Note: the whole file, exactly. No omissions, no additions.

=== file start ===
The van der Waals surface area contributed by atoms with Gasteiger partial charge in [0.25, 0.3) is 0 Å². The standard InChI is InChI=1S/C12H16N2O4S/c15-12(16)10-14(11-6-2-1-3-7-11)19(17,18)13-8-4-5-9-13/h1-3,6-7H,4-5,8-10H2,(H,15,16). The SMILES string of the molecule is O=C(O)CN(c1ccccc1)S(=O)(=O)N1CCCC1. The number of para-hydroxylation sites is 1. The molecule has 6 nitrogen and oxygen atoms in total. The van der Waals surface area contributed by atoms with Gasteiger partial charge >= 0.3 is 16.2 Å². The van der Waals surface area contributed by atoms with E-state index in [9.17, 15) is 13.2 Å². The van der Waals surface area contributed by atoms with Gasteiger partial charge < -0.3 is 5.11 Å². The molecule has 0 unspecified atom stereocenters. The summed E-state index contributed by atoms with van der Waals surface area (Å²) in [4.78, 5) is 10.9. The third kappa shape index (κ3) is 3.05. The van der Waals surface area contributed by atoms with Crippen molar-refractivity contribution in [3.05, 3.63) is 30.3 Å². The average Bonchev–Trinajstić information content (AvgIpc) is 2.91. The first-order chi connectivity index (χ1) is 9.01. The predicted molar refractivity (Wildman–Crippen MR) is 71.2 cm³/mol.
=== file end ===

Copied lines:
The van der Waals surface area contributed by atoms with Gasteiger partial charge in [0.25, 0.3) is 0 Å². The standard InChI is InChI=1S/C12H16N2O4S/c15-12(16)10-14(11-6-2-1-3-7-11)19(17,18)13-8-4-5-9-13/h1-3,6-7H,4-5,8-10H2,(H,15,16). The SMILES string of the molecule is O=C(O)CN(c1ccccc1)S(=O)(=O)N1CCCC1. The number of para-hydroxylation sites is 1. The molecule has 6 nitrogen and oxygen atoms in total. The van der Waals surface area contributed by atoms with Gasteiger partial charge >= 0.3 is 16.2 Å². The van der Waals surface area contributed by atoms with E-state index in [9.17, 15) is 13.2 Å². The van der Waals surface area contributed by atoms with Gasteiger partial charge < -0.3 is 5.11 Å². The molecule has 0 unspecified atom stereocenters. The summed E-state index contributed by atoms with van der Waals surface area (Å²) in [4.78, 5) is 10.9. The third kappa shape index (κ3) is 3.05. The van der Waals surface area contributed by atoms with Crippen molar-refractivity contribution in [3.05, 3.63) is 30.3 Å². The average Bonchev–Trinajstić information content (AvgIpc) is 2.91. The first-order chi connectivity index (χ1) is 9.01. The predicted molar refractivity (Wildman–Crippen MR) is 71.2 cm³/mol.